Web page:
JOURNAL ARTICLE

Classical NF-κB activation impairs skeletal muscle oxidative phenotype by reducing IKK-α expression

A H V Remels, H R Gosker, R C Langen, M Polkey, P Sliwinski, J Galdiz, B van den Borst, N A Pansters, A M W J Schols
Biochimica et Biophysica Acta 2014, 1842 (2): 175-85
24215713

BACKGROUND: Loss of quadriceps muscle oxidative phenotype (OXPHEN) is an evident and debilitating feature of chronic obstructive pulmonary disease (COPD). We recently demonstrated involvement of the inflammatory classical NF-κB pathway in inflammation-induced impairments in muscle OXPHEN. The exact underlying mechanisms however are unclear. Interestingly, IκB kinase α (IKK-α: a key kinase in the alternative NF-κB pathway) was recently identified as a novel positive regulator of skeletal muscle OXPHEN. We hypothesised that inflammation-induced classical NF-κB activation contributes to loss of muscle OXPHEN in COPD by reducing IKK-α expression.

METHODS: Classical NF-κB signalling was activated (molecularly or by tumour necrosis factor α: TNF-α) in cultured myotubes and the impact on muscle OXPHEN and IKK-α levels was investigated. Moreover, the alternative NF-κB pathway was modulated to investigate the impact on muscle OXPHEN in absence or presence of an inflammatory stimulus. As a proof of concept, quadriceps muscle biopsies of COPD patients and healthy controls were analysed for expression levels of IKK-α, OXPHEN markers and TNF-α.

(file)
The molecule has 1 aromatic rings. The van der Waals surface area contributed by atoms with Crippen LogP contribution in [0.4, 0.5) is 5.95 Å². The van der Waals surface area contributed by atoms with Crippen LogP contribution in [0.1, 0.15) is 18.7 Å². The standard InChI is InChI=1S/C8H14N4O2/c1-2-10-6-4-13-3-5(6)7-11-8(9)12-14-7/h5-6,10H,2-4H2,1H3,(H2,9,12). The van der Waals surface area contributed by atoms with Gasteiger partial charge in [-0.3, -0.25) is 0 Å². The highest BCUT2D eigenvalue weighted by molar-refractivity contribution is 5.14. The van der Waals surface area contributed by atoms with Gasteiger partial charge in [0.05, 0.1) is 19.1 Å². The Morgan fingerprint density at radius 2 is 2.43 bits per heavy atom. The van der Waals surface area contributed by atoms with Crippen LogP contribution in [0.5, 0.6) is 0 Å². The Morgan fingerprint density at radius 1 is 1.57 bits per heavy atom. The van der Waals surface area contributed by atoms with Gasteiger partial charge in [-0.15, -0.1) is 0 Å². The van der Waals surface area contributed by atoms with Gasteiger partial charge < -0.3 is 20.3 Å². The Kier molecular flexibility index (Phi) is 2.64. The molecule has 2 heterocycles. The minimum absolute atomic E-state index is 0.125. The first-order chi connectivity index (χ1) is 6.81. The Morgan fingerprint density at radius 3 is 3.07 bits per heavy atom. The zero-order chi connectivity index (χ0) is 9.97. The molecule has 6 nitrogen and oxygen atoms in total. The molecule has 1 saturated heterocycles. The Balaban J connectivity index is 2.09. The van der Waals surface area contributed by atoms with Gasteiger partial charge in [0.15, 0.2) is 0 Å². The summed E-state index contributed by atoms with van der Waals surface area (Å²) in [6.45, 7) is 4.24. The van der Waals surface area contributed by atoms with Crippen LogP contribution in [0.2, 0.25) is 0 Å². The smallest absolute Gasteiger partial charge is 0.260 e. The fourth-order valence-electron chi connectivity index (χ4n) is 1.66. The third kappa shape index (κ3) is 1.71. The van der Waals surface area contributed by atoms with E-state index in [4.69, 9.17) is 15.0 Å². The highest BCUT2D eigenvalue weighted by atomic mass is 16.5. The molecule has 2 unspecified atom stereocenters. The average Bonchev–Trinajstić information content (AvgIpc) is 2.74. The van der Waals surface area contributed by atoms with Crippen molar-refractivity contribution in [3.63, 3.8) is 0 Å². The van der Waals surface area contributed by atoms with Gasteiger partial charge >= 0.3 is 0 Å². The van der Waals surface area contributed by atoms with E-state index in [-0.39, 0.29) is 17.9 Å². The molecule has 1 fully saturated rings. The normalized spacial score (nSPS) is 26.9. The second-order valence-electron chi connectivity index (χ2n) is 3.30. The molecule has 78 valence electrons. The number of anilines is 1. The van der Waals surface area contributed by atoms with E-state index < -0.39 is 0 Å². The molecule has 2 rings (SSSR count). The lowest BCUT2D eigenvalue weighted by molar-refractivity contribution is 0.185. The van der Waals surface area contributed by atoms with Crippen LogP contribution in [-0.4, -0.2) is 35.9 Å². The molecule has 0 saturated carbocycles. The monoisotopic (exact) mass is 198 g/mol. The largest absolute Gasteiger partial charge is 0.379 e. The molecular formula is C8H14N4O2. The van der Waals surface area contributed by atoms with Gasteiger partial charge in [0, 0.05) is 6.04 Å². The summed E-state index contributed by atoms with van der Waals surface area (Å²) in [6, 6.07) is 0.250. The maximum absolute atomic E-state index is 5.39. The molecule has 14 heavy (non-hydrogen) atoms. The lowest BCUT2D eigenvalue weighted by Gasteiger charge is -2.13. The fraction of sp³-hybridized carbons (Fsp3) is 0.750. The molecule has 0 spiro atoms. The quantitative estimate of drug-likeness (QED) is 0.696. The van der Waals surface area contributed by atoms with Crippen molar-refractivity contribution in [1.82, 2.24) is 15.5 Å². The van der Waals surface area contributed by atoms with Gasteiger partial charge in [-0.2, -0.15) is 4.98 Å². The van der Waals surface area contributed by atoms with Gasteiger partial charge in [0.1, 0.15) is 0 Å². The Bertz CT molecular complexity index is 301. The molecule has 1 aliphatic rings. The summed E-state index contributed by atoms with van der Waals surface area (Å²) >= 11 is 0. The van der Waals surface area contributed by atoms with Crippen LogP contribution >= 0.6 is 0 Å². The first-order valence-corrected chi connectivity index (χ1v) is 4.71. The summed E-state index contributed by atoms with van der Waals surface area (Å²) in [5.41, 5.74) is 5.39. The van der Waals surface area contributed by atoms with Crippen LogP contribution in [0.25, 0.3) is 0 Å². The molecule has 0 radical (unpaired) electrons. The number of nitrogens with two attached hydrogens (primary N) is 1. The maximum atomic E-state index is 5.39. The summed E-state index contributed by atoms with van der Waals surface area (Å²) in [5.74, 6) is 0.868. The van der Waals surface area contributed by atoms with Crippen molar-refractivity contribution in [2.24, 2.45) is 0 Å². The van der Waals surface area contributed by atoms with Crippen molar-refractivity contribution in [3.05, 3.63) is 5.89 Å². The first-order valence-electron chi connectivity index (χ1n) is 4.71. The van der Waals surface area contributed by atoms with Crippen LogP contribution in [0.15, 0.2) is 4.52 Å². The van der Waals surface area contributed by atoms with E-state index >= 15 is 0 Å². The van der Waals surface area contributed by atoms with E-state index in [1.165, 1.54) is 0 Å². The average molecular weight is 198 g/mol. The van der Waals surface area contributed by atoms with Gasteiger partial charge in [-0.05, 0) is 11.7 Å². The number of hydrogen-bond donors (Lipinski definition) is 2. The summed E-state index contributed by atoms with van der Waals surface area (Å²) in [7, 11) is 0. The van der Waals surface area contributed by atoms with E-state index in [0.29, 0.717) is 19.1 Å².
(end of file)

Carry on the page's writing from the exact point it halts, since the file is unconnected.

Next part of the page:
RESULTS: IKK-α knock-down in cultured myotubes decreased expression of OXPHEN markers and key OXPHEN regulators. Moreover, classical NF-κB activation (both by TNF-α and IKK-β over-expression) reduced IKK-α levels and IKK-α over-expression prevented TNF-α-induced impairments in muscle OXPHEN. Importantly, muscle IKK-α protein abundance and OXPHEN was reduced in COPD patients compared to controls, which was more pronounced in patients with increased muscle TNF-α mRNA levels.

CONCLUSION: Classical NF-κB activation impairs skeletal muscle OXPHEN by reducing IKK-α expression. TNF-α-induced reductions in muscle IKK-α may accelerate muscle OXPHEN deterioration in COPD.

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